Today, 4% of studio features are directed by women, and 100% of them are movie stars, or the wives and daughters of movie moguls, such as Angelina Jolie, Jodie Foster or Sofia Coppola. Most women directors don’t speak out about the lack of opportunity because they’re afraid of being blacklisted.
So why did you decide to become vocal about the issue?
I was broke, had two little children, and had lost my representation. If you fail to get work in the directing profession, you get dropped by your agency. By 2012, I had hit rock bottom. I thought, I’ll be damned if I let the next generation of women directors go through what I’ve gone through. Most of the 1,271 women in the DGA are invisible to the industry because most of us have been unable to get work.
What did you do?
I started looking at statistics and noticed that since 1995, the number of women director hires had gone into a nearly-20 year period of stasis and decline. I went to the DGA Women’s Steering Committee and began a campaign of political action.
On Valentine’s Day in 2013, I went to the EEOC and met for three hours with representatives who were very interested and concerned. The EEOC asked me to gather more women and meet with them again. I decided to go to the ACLU instead to talk about an industry-wide class action lawsuit based on the numbers. They spent two years speaking to a growing group of us on a monthly basis, and ended up asking the EEOC, the California Department of Fair Employment and Housing, and the Office of Federal Contract Compliance Programs to investigate the issue.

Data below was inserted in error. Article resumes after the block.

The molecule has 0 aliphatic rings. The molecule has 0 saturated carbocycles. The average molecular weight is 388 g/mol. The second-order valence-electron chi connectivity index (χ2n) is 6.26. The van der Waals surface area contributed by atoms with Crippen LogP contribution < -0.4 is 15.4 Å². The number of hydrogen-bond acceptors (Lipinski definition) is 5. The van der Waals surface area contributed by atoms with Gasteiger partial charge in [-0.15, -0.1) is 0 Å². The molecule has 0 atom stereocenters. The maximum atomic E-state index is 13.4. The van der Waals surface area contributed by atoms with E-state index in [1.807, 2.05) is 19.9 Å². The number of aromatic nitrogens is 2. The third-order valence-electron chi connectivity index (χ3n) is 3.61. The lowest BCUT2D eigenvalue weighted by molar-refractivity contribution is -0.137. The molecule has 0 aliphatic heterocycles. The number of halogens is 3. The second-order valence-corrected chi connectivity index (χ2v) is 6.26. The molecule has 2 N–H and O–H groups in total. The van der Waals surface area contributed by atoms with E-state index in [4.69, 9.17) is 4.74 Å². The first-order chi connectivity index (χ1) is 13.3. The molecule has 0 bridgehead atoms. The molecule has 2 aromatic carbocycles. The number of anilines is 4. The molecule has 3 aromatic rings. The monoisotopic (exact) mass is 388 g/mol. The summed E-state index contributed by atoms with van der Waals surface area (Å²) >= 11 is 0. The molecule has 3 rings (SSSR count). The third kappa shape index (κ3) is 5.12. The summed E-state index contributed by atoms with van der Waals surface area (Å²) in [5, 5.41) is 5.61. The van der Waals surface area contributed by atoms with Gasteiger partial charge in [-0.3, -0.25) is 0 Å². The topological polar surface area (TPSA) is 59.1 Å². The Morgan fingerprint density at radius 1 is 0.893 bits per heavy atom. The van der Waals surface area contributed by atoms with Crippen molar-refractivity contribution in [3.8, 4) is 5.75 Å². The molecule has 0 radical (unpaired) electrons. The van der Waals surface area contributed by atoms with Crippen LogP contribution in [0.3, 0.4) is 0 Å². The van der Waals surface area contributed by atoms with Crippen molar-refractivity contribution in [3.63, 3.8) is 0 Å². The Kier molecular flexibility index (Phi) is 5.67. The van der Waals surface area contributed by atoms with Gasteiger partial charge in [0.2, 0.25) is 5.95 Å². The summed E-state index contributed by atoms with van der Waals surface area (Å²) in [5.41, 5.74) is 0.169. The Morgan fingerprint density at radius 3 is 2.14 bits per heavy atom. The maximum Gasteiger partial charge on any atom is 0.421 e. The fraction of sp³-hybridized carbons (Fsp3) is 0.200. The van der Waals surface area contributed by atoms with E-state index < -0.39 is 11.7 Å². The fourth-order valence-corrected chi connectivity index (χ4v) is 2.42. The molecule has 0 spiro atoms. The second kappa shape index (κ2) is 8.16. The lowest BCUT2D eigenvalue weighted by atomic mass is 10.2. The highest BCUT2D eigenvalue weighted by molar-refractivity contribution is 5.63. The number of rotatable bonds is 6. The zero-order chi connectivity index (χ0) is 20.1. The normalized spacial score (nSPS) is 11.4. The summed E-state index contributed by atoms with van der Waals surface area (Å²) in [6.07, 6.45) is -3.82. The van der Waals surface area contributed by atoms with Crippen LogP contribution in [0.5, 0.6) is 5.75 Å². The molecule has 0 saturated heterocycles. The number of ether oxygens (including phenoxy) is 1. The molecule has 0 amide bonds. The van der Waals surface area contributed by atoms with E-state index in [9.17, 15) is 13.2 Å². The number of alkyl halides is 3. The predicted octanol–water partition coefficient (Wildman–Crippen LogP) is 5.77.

How have you kept yourself going financially?
I cobble together an income with writing work and teaching. Fortunately, I have a husband who’s a writer, and he helps keep the family going.
Speaking out has actually been good for my career. Right now, I’m attached to a number of feature films, and am hopeful of getting them greenlit. I may not get work as a TV show director, but this protest attracted a lot of interest in the industry.
Is discrimination against women directors a universal problem?
The best women directors are coming out of other countries – France, Australia, the U.K., Israel and Palestine, to name a few. In the rest of the world, movies and TV shows are often co-funded by the government, so people have to pay attention to their civil rights laws. In Hollywood, funding is based on pure capitalism. But the studios do a lot of work for the federal government, so it’s important that the EEOC enforce the laws against discrimination in Hollywood.
What do you hope will come out of your efforts?
Women have always blamed ourselves individually, thinking that we failed and that our films weren’t good enough, instead of looking at the numbers. There are groups of women directors out there, and we need to unite our efforts. I want women to speak up. They need to understand that sometimes the inability to succeed is based on a systemic problem, and not their own inadequacies. Women can direct anything. We just aren’t getting the opportunities.
Subscribe to The Broadsheet, Fortune’s daily newsletter on the world’s most powerful women.